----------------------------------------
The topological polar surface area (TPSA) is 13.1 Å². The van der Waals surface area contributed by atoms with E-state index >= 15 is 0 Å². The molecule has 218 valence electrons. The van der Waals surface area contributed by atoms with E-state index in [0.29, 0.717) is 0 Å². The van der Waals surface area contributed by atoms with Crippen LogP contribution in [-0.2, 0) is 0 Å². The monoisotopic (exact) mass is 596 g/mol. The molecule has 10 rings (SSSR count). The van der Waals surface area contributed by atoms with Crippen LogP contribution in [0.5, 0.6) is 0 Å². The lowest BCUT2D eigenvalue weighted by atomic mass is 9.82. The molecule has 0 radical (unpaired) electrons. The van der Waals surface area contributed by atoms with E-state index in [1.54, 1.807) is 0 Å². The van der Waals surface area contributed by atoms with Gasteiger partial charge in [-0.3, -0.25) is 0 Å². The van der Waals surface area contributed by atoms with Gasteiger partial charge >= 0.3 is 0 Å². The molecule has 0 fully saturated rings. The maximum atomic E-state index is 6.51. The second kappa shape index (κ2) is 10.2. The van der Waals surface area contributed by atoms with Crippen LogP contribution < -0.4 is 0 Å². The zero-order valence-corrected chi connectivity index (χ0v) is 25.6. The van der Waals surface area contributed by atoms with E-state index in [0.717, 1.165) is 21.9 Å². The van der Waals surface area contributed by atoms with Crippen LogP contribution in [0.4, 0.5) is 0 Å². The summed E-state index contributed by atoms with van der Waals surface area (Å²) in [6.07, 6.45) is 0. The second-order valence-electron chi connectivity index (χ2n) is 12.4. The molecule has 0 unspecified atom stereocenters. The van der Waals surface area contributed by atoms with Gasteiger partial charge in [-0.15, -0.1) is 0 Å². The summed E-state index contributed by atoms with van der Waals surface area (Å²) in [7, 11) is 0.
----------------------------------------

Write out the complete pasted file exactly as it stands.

The topological polar surface area (TPSA) is 13.1 Å². The van der Waals surface area contributed by atoms with E-state index >= 15 is 0 Å². The molecule has 218 valence electrons. The van der Waals surface area contributed by atoms with E-state index in [0.29, 0.717) is 0 Å². The van der Waals surface area contributed by atoms with Crippen LogP contribution in [-0.2, 0) is 0 Å². The monoisotopic (exact) mass is 596 g/mol. The molecule has 10 rings (SSSR count). The van der Waals surface area contributed by atoms with Crippen LogP contribution in [0.5, 0.6) is 0 Å². The lowest BCUT2D eigenvalue weighted by atomic mass is 9.82. The molecule has 0 radical (unpaired) electrons. The van der Waals surface area contributed by atoms with E-state index in [1.54, 1.807) is 0 Å². The van der Waals surface area contributed by atoms with Gasteiger partial charge in [-0.3, -0.25) is 0 Å². The van der Waals surface area contributed by atoms with Gasteiger partial charge >= 0.3 is 0 Å². The molecule has 0 fully saturated rings. The maximum atomic E-state index is 6.51. The second kappa shape index (κ2) is 10.2. The van der Waals surface area contributed by atoms with Crippen LogP contribution < -0.4 is 0 Å². The zero-order valence-corrected chi connectivity index (χ0v) is 25.6. The van der Waals surface area contributed by atoms with E-state index in [0.717, 1.165) is 21.9 Å². The van der Waals surface area contributed by atoms with Crippen LogP contribution in [0.4, 0.5) is 0 Å². The summed E-state index contributed by atoms with van der Waals surface area (Å²) in [6.07, 6.45) is 0. The second-order valence-electron chi connectivity index (χ2n) is 12.4. The molecule has 0 unspecified atom stereocenters. The van der Waals surface area contributed by atoms with Gasteiger partial charge in [-0.15, -0.1) is 0 Å². The summed E-state index contributed by atoms with van der Waals surface area (Å²) in [7, 11) is 0.